Consistent writing does take the fear out of the process, the crippling perfectionism that can kill a first draft, let alone the minowwing idea that promises to grow into tasty words and yummy stories. So before I kill that metaphor entirely…here’s a quick story, minnow sized actually, written in 20 minutes on one of the most inspirational writing sites out there – 750words.com. The site tracks you keeping up writing at least 750 words a day, and it’s a good way to break through any starting nerves, any hesitation can be fought through and replaced with sweetly random connections coming together. Or, you know, a rant about how mad, irrational and crappy you’re feeling at that particular moment. Lately I’ve been doing the fiction more than the internal angst, though that’s still there. Weirdly, it’s easier to fill the 750 words remit by writing a story, than by rolling around inside your brain. Most of the time, anyway.
So, below is a rough idea taken from a random verbal prompt of: Animal, Florida, Chinchilla. To the suggester, you know who you are, and thank you. It was also loosely inspired by this quote that a fantasy writing prompt tumblr account mentioned. But as it’s something of a spoiler, I’ll quote it at the very end. So, here’s the very brief reaction to the prompt:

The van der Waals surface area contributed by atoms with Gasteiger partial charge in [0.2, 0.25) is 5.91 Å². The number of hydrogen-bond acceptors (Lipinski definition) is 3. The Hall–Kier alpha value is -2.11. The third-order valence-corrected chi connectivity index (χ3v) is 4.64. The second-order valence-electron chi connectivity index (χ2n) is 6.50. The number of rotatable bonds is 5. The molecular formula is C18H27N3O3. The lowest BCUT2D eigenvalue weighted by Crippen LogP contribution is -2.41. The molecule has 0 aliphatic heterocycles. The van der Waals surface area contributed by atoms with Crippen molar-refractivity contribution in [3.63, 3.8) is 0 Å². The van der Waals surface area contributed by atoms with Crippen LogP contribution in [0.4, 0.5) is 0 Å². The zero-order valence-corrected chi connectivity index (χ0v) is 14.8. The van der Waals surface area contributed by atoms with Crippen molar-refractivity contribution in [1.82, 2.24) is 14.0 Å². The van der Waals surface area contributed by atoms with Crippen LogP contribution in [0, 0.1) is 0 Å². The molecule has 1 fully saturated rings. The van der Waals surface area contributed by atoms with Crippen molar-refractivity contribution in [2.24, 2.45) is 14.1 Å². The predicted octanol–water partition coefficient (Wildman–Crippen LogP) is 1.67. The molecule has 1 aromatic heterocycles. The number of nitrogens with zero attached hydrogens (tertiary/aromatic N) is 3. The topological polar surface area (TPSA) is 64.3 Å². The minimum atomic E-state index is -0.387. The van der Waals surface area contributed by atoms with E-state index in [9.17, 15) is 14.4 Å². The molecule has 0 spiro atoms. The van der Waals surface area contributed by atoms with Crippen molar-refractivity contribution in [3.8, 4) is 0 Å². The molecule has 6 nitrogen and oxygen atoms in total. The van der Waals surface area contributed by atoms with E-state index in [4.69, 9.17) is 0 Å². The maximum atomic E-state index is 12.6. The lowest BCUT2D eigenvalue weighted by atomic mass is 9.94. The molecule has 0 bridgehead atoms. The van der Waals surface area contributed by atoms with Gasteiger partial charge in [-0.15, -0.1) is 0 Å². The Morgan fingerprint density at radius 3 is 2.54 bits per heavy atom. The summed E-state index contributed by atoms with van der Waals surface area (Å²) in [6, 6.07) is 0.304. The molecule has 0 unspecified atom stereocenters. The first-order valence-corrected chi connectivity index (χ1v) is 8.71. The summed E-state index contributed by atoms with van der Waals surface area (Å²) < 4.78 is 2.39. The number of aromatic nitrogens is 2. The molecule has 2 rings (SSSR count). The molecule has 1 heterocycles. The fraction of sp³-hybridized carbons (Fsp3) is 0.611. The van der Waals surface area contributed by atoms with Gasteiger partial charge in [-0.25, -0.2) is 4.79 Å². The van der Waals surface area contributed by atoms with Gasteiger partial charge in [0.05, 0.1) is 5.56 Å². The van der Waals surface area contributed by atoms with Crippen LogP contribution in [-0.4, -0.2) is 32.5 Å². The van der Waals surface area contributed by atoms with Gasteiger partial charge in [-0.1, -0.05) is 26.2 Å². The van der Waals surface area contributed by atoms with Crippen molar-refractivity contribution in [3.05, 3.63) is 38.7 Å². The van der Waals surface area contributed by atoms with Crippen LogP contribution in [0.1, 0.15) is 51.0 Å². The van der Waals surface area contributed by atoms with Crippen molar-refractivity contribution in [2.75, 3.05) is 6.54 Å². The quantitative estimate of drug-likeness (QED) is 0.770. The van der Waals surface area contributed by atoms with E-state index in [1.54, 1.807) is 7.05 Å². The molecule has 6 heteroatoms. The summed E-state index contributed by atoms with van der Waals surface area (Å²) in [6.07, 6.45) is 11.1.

Animal’s theory about the guy next door
Florida roiled in oily heat. Stars above shimmered in the haze. My pal, animal, fed his pet chinchilla a fat grape and cracked open his fifth beer with me and Margaret.
“Do either of you know,” he started, wiping sweat from his brow, He was so watery I was a little amazed his shoulder tattoo didn’t run. “How many of us are currently being eaten by the monsters we think are merely imaginary?”
Glad to have a chance to work on Fictioneering this week, with inspiration care of Lora Mitchell’s intriguing photograph. This began as a straightforward take on the idea, then it mutated into a piece of a story which I now want to develop into something longer. Hmm, maybe if I write fast…
Thank you to Rochelle Wissoff-Fields for hosting the challenge, and don’t forget to check out the rest of the stories, or as many as you can, via the little blue frog!